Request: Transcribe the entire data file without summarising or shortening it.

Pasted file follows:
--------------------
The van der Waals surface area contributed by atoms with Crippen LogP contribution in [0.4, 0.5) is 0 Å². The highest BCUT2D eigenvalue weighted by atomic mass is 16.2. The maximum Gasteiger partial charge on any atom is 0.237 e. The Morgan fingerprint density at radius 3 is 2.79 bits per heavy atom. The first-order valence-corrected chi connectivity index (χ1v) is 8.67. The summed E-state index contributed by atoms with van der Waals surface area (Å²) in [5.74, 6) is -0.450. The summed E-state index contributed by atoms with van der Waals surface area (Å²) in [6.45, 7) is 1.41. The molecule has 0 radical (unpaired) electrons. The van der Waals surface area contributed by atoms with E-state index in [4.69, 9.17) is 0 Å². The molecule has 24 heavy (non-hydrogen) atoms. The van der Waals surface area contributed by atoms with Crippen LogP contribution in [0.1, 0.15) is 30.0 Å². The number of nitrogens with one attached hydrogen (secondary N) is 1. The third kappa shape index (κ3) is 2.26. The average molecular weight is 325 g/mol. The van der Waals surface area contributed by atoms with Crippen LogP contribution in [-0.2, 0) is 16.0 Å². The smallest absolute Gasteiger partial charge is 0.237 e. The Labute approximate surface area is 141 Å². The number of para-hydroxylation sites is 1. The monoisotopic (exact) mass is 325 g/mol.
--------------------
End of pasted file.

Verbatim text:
The van der Waals surface area contributed by atoms with Crippen LogP contribution in [0.4, 0.5) is 0 Å². The highest BCUT2D eigenvalue weighted by atomic mass is 16.2. The maximum Gasteiger partial charge on any atom is 0.237 e. The Morgan fingerprint density at radius 3 is 2.79 bits per heavy atom. The first-order valence-corrected chi connectivity index (χ1v) is 8.67. The summed E-state index contributed by atoms with van der Waals surface area (Å²) in [5.74, 6) is -0.450. The summed E-state index contributed by atoms with van der Waals surface area (Å²) in [6.45, 7) is 1.41. The molecule has 0 radical (unpaired) electrons. The van der Waals surface area contributed by atoms with E-state index in [4.69, 9.17) is 0 Å². The molecule has 24 heavy (non-hydrogen) atoms. The van der Waals surface area contributed by atoms with Crippen LogP contribution in [0.1, 0.15) is 30.0 Å². The number of nitrogens with one attached hydrogen (secondary N) is 1. The third kappa shape index (κ3) is 2.26. The average molecular weight is 325 g/mol. The van der Waals surface area contributed by atoms with Crippen LogP contribution in [-0.2, 0) is 16.0 Å². The smallest absolute Gasteiger partial charge is 0.237 e. The Labute approximate surface area is 141 Å². The number of para-hydroxylation sites is 1. The monoisotopic (exact) mass is 325 g/mol.